Did James Caan REALLY Play Football At MSU?
It was all over his obituary last week, that James Caan played college football at Michigan State, but in interviews Caan was always truthful about how much of stretch that was.
The Definition Of 'Having Played College Football' Would Be To Win A Varsity Letter
Caan did indeed walk on to the practice field in East Lansing with dreams of being a pro football player, and the intent of making the football team way back in 1956.
However, Caan, who graduated high school at the tender age of 16, may have overshot his goal. The undersized running back was told by the coaches on Duffy Daugherty's staff that it may not be in the best interest of his health to stay on the field with the big boys.
There is no shame in not making that 1956 MSU Spartan team. They were good, they wound up with a 7-2 record, and ranked #9 in the nation.
So Caan did technically 'play football' at Michigan State, but by the standard of having to be on a roster, and win a varsity letter, NO, he did not.
Caan Never Lied About His Limited Playing Time
In his defense, Caan was always was upfront in interviews about how limited his football involvement was at State, saying in one 2004 interview that he was just "a tackling dummy" during his brief tenure on the Michigan State practice field.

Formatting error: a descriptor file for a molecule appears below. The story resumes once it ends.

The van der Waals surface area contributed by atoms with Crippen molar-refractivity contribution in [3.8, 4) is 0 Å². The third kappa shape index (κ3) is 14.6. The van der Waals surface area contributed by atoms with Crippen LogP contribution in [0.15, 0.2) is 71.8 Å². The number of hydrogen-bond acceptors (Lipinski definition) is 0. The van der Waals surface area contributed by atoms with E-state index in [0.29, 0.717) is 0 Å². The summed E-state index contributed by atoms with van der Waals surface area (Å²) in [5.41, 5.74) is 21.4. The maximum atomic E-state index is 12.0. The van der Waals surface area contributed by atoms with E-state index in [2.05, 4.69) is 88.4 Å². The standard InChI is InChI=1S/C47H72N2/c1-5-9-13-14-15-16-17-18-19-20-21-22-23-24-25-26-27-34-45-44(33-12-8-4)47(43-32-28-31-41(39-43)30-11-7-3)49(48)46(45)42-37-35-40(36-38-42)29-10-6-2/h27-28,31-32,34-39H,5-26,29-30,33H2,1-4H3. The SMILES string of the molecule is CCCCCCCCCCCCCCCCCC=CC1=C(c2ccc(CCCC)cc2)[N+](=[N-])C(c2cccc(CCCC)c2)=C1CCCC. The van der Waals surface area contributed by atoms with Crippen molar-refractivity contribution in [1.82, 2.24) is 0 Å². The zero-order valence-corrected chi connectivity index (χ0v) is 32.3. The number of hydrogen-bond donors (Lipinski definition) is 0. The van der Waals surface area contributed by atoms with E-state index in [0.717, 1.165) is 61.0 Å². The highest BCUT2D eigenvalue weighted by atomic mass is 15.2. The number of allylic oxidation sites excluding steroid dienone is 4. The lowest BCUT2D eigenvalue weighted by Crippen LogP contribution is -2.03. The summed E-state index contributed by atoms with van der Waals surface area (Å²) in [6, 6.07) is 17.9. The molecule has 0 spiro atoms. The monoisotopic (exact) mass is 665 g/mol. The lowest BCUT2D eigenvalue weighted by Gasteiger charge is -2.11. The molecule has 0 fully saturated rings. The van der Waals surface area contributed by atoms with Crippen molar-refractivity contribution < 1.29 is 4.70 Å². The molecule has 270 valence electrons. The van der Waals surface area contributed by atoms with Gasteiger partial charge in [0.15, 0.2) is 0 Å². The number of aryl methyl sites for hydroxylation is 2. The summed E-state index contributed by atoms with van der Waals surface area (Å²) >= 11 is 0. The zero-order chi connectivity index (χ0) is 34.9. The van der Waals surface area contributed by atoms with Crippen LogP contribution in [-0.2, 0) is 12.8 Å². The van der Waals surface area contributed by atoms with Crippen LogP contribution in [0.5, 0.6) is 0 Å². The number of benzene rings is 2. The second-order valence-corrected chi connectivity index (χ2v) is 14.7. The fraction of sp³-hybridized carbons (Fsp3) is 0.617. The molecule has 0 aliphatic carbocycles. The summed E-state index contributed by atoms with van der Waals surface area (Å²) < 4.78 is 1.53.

When asked what position he played, he did not hesitate: 'Tackling dummy. They sent me home in a box.'
In the book 'They Are Spartans', Caan recalled running into Daugherty years later, 'Here's one of my dummies,' Caan said the legendary coach told him, 'I should be getting ten percent of your salary. I'm the one who convinced you to quit football.'
It's quite possible that a publicist trumped up his brief football role to promote his breakthrough role as halfback Brian Piccolo in the classic TV film "Brian's Song", and Caan, known for loving a practical joke, went along with it, making it seem bigger than it was.
Caan May Have Also Tried And Failed To Make The Swimming Team At MSU
Caan has also been mentioned in obituaries as having tried out for the swim team at MSU after failing at football, although that claim is even more murky than his football career, as he does not show up on any swim team roster in either 1956 or 1957 prior to him leaving East Lansing.
His Wikipedia page says Caan was a member of the Alpha Epsilon Pi fraternity, but I could find no verification of that either.
He loved talking about his time in East Lansing and was a big supporter of the Sparty sports teams, so he clearly enjoyed his time there, he just didn't earn an official varsity letter, however, he was given a letter jacket with an honorary letter in 1977, and was very proud of it.
Caan then transferred to Hofstra University in New York, where he settled on what he does best and became an actor.
This is not to say Caan wasn't athletic, he was. Mike Downey, the legendary LA Times sports writer once wrote of Caan:
In his own life, Caan has been a rodeo cowboy, fought bulls, learned karate and, after nine shoulder operations, still works with trainer T.R. Goodman alongside pro athletes. But his hardest task is to sit back and watch (MSU's) first Final Four appearance in 20 years.“I wish I had some Michigan State guys here to watch this thing with me,” Caan says, already anxious, already singing the words to the school’s fight song. Today is his birthday. He knows what he wants.
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